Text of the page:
DUBAI: One of the world’s leading energy experts believes that oil producing countries like Saudi Arabia could enjoy a “veritable feast” of oil revenues for many decades before changing patterns of energy use reduce global demand for crude.
Jason Bordoff, director of the Centre on Global Energy Policy at Columbia University and a former White House energy policy adviser, said: “it is the lowest-cost producers — such as Kuwait, Saudi Arabia, and the United Arab Emirates — that will be able to keep selling their oil the longest.
“What’s more, stronger climate policies should focus not just on the greenhouse gases emitted by burning a fuel, but the carbon intensity of the entire production cycle. Most Gulf Arab states are very efficient producers,” he added.
Writing in Foreign Policy magazine, Bordoff predicted that low cost producers like the Kingdom could consolidate their dominance of global energy markets. “With easy-to-extract barrels, less methane leakage, and lower flaring rates, they have some of the lowest life cycle emissions associated with their oil. Therefore, even as oil demand declines, OPEC’s share of global production could rise as a result of its members’ lower costs and emissions, strengthening the cartel’s grip on a market that will remain sizable for some time,” he said.
His view, which comes as some independent oil companies are drawing back from crude production because of climate concerns, is a retort to some critics of Middle East energy policymakers who have predicted economic and financial problems for regional oil exporters as global demand for oil declines because of the COVID-19 pandemic.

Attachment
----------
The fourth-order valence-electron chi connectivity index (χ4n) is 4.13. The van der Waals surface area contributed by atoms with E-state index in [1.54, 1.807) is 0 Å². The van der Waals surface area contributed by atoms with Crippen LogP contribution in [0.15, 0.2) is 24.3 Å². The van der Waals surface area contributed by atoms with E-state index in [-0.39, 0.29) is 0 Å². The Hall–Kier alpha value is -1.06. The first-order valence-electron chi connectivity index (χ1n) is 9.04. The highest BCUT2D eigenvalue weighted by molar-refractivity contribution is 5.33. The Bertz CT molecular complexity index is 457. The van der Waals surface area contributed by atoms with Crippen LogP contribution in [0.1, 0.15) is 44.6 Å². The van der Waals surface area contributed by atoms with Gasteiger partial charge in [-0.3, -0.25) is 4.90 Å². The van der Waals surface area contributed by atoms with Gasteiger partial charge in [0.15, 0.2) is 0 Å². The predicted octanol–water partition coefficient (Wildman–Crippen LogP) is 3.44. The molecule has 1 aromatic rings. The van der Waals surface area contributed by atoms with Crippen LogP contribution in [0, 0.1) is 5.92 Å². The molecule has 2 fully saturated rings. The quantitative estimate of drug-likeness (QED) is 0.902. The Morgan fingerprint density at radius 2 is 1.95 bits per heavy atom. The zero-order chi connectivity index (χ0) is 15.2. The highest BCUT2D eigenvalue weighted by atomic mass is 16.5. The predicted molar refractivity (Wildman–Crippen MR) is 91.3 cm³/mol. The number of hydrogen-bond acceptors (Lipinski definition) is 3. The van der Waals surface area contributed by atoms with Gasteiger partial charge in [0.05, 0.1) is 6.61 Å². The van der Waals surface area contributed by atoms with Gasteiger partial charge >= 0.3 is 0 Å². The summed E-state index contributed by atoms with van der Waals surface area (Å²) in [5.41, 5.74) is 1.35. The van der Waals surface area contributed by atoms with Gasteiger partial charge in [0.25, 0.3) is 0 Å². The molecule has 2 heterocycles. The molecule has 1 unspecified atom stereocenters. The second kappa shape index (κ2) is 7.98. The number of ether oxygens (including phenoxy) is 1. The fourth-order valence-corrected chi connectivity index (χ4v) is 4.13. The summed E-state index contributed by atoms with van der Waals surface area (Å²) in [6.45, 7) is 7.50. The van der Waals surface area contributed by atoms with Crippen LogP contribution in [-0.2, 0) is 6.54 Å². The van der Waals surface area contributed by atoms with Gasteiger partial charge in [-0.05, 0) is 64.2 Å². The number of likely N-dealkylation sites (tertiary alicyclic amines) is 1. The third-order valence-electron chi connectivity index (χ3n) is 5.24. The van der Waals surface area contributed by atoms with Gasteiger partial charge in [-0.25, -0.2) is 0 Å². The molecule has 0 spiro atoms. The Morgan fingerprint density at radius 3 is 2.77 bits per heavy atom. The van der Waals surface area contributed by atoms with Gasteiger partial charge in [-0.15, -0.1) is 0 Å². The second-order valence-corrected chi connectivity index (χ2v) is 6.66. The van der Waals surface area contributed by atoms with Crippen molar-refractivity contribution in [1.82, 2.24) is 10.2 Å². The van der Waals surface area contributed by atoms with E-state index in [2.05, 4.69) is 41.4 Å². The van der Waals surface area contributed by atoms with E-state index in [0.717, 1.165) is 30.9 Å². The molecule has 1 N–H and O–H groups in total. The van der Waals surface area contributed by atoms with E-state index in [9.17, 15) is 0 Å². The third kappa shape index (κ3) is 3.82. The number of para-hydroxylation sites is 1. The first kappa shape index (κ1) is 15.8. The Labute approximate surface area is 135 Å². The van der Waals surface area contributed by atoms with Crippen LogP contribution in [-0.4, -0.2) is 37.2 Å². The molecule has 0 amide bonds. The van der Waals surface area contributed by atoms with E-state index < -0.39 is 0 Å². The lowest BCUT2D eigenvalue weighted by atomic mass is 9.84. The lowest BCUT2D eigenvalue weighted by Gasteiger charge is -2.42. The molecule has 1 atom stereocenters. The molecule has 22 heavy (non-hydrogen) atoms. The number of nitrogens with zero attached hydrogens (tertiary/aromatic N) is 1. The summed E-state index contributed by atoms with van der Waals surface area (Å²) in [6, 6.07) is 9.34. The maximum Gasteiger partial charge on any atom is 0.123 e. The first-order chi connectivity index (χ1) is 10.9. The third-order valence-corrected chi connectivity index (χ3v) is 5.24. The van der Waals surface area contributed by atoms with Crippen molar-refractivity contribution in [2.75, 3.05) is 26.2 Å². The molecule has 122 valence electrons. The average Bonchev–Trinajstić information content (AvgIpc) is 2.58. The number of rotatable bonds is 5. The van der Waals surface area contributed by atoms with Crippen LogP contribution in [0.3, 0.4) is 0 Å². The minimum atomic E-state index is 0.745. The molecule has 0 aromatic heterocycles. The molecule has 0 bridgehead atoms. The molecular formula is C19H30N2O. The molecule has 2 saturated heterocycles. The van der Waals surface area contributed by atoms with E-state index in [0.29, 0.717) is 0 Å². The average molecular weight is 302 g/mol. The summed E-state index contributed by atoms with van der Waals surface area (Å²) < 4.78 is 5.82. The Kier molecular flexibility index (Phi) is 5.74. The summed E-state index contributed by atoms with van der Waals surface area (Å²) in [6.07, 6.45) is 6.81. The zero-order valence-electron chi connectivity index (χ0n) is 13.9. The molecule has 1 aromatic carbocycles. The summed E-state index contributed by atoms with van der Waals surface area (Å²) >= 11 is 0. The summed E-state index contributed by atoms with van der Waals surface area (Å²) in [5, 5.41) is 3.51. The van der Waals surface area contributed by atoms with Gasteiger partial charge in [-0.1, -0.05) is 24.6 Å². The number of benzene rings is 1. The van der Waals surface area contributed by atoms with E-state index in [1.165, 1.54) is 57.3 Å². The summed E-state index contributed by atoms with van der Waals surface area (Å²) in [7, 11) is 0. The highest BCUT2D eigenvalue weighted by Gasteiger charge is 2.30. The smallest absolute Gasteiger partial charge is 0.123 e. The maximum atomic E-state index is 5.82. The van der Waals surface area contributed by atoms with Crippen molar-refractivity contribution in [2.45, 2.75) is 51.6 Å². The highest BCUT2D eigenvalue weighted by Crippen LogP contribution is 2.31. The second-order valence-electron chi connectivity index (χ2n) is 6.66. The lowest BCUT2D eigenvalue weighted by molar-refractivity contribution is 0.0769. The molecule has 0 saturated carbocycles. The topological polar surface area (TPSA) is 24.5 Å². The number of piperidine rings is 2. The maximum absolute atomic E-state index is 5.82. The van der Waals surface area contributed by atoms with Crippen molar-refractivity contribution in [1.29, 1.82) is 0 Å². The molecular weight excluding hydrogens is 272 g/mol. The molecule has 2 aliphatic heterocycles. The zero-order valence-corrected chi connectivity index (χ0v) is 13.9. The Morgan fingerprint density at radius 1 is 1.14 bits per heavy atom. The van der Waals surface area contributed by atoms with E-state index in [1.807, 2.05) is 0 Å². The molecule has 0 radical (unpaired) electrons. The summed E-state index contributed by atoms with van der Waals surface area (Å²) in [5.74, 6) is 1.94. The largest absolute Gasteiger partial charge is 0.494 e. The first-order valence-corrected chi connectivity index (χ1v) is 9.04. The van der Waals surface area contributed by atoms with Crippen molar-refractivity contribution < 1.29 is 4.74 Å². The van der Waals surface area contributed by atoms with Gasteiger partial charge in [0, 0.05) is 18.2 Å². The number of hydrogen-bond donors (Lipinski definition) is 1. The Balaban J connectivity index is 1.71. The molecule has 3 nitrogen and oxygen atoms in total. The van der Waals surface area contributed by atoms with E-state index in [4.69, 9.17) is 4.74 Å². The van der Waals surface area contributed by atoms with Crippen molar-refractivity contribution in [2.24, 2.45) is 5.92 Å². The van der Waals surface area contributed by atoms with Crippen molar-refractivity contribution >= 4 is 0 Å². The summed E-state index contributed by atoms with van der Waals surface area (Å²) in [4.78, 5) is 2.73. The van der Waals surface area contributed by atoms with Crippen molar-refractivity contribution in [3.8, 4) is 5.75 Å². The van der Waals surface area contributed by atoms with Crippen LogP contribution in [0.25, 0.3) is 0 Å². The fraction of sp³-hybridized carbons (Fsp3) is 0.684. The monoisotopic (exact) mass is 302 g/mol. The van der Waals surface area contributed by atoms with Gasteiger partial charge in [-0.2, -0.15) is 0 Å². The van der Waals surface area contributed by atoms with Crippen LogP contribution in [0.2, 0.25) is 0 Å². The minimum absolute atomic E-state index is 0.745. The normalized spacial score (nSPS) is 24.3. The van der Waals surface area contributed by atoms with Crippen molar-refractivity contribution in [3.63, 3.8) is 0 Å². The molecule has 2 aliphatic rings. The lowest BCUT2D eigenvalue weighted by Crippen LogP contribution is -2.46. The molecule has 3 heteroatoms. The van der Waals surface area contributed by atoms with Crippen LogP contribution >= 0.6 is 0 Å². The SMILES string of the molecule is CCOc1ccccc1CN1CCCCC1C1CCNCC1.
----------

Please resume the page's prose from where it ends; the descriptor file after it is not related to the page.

“The narrative of collapse and chaos in a post-oil world has taken over the pundits’ imaginations. More likely, however, is that during the many decades needed to achieve the climate goals of the Paris Agreement, petrostates could enjoy a veritable feast before the famine,” Bordoff said.
He also suggested that oil-exporting countries could use their energy revenue wealth to spark the move to cleaner energy technologies.
“Saudi Arabia, for example, has abundant, low-cost solar power, just announced a $5 billion project to turn renewable energy into hydrogen, and has also sent Japan the world’s first blue ammonia shipment,” he said.
The KIngdom has launched the strategy of the Circular Carbon Economy as a way of mitigating harmful greenhouse gasses by eliminating emissions of carbon dioxide in the atmosphere.
Bordoff’s contribution comes amid the growing debate about climate change and its global implications. “National security leaders must anticipate and prepare for the new geopolitics of clean energy—not only to mitigate new risks, but because a robust climate agenda will not succeed unless they do,” he said.